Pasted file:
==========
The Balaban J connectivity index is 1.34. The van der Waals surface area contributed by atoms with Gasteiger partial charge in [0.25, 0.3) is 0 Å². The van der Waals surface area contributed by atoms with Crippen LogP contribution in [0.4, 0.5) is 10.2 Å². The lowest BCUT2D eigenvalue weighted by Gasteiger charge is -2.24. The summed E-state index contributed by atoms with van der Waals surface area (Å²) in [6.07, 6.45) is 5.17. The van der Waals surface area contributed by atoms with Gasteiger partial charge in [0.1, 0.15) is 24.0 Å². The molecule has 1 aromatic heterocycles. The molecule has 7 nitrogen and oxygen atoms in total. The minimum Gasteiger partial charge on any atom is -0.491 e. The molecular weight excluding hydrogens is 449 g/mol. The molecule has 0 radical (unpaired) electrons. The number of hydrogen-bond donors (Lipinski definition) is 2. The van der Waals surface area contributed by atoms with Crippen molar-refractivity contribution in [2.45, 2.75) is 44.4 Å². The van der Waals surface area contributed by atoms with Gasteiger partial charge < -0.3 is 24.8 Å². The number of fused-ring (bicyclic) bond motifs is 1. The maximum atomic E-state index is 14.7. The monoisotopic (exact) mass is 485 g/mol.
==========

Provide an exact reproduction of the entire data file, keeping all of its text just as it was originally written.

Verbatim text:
The Balaban J connectivity index is 1.34. The van der Waals surface area contributed by atoms with Gasteiger partial charge in [0.25, 0.3) is 0 Å². The van der Waals surface area contributed by atoms with Crippen LogP contribution in [0.4, 0.5) is 10.2 Å². The lowest BCUT2D eigenvalue weighted by Gasteiger charge is -2.24. The summed E-state index contributed by atoms with van der Waals surface area (Å²) in [6.07, 6.45) is 5.17. The van der Waals surface area contributed by atoms with Gasteiger partial charge in [0.1, 0.15) is 24.0 Å². The molecule has 1 aromatic heterocycles. The molecule has 7 nitrogen and oxygen atoms in total. The minimum Gasteiger partial charge on any atom is -0.491 e. The molecular weight excluding hydrogens is 449 g/mol. The molecule has 0 radical (unpaired) electrons. The number of hydrogen-bond donors (Lipinski definition) is 2. The van der Waals surface area contributed by atoms with Crippen molar-refractivity contribution in [2.45, 2.75) is 44.4 Å². The van der Waals surface area contributed by atoms with Gasteiger partial charge < -0.3 is 24.8 Å². The number of fused-ring (bicyclic) bond motifs is 1. The maximum atomic E-state index is 14.7. The monoisotopic (exact) mass is 485 g/mol.